Worse than ancient tragedy

Worse than ancient tragedy

Prime Minister Alexis Tsipras’s recent statements and the falling-out between the government and former finance minister Yanis Varoufakis prove that life has its way of punishing arrogance and recklessness. Unlike ancient tragedy, though, today it is not the protagonists who suffer the consequences of their hubris but the spectators.

However entertaining the dogfight between the heroes of the “proud negotiations” of 2015, both are winners: Tsipras is the longest-serving PM of Greece’s crisis years while Varoufakis is selling books and attitude all over the world. Their success comes at the nation’s expense.

In Aristotle’s analysis, a tragedy’s audience sees the protagonists’ travails in a representation of life, so when they feel pity and terror they are not overwhelmed because they experience them at a distance – they are witnesses to a symbolic world, not victims themselves. For us, though, the pity and terror stem from our own lives and determine our future.

We don’t see the protagonists destroyed because of their failings; on the contrary, it is we who shoulder the burden. We acknowledge that the government elected in January 2015 is not to blame for all that it inherited, but this does not relieve it either of responsibility for what it has done since then, nor of the fact that in the past, when the country was hurtling toward disaster, those in power today were among the strongest supporters of policies that bloated deficits and the public debt.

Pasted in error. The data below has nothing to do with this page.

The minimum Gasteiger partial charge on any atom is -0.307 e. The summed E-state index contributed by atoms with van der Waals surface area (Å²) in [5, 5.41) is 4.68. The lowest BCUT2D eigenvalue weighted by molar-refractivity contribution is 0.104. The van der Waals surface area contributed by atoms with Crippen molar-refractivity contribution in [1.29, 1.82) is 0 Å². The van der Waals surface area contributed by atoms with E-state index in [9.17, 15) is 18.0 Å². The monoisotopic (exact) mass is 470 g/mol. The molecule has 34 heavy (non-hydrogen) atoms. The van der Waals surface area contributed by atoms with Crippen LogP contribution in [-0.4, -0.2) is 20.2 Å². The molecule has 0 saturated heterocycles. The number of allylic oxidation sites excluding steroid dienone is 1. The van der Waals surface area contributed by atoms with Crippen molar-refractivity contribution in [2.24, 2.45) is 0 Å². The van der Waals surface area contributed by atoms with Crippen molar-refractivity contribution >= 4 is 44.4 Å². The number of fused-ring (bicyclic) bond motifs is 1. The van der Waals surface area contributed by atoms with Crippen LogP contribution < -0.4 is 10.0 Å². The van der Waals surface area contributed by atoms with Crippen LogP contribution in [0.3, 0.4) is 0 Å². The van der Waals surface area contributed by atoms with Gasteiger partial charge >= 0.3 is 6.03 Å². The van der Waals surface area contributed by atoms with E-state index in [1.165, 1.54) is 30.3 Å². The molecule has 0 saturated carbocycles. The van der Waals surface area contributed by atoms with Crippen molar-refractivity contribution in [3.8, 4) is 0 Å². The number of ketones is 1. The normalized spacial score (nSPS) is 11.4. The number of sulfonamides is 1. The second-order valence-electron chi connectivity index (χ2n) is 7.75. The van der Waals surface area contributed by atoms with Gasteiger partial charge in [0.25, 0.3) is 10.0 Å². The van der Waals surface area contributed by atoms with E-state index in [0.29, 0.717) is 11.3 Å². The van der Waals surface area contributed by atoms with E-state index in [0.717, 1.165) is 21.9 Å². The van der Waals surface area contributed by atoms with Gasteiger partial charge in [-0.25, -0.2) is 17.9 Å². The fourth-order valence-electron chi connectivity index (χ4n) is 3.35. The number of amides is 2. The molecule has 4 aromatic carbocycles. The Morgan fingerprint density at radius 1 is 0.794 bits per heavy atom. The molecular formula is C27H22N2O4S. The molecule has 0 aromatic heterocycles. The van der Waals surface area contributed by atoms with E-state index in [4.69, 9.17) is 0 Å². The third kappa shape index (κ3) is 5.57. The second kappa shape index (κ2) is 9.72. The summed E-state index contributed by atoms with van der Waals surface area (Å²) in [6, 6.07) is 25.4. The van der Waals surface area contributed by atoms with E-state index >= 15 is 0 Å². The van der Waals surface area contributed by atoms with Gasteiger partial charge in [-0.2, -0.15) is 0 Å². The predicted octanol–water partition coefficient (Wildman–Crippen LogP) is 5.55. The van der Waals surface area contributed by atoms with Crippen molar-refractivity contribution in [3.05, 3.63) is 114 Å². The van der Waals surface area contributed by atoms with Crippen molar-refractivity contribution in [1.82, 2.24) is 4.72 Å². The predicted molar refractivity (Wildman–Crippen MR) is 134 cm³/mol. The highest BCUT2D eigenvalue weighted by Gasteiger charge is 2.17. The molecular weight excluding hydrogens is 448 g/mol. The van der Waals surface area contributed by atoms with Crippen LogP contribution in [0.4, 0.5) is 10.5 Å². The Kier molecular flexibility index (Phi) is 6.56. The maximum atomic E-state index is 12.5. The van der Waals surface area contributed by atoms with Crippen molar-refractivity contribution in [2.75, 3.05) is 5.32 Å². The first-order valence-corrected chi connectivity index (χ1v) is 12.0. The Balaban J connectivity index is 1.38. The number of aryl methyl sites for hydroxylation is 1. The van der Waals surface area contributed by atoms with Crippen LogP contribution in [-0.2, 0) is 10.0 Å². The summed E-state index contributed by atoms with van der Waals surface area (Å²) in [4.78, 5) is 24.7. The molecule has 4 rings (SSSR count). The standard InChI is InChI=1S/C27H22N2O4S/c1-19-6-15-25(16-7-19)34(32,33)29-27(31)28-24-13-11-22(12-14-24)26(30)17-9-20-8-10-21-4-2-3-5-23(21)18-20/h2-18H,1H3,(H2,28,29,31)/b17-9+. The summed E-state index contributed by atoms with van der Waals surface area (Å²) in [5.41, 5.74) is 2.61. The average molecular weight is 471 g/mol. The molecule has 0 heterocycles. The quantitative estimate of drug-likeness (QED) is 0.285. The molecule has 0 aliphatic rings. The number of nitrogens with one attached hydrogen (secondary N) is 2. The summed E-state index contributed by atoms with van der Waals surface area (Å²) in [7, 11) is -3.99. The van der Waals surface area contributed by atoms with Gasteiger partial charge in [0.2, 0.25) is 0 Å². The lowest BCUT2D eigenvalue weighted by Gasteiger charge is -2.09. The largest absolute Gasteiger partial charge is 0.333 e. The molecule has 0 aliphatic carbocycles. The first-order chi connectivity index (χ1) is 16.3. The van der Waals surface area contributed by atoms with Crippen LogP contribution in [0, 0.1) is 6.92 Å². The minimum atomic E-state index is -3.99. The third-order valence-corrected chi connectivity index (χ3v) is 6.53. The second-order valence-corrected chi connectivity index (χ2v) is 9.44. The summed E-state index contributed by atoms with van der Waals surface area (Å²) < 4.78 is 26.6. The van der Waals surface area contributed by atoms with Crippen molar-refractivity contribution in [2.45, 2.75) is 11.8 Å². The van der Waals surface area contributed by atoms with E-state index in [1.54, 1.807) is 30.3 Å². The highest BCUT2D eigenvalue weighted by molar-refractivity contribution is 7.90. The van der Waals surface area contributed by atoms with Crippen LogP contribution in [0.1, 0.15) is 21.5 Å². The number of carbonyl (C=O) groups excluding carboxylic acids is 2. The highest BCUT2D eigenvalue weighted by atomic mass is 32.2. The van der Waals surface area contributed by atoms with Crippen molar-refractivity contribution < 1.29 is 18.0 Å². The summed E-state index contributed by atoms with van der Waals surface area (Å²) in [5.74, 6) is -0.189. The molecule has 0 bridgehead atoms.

It is ironic that now the government celebrates cost-cutting policies and the “return to the markets” that it mocked when previous governments undertook them. The prime minister has explained that he was the victim of illusions and naivete. He acknowledges, as in an interview with the Guardian, that people may call his government liars but they understand that his intentions were good and that he will be judged by the result.

His critics reply that Tsipras ought to have known of the difficulties and of his own weaknesses. A brief look at well-meaning commentaries before his election are sufficient to see many timely warnings. Tsipras and his friends chose to deceive citizens and themselves. This, after all, was the road to power.

The consequences – the waste of time, money and the nation’s diplomatic capital – confirmed that unlike the theater, in life the protagonist is not the loudmouth at center stage but the citizen. It is we who voted in favor of fraud. It is we who pay.

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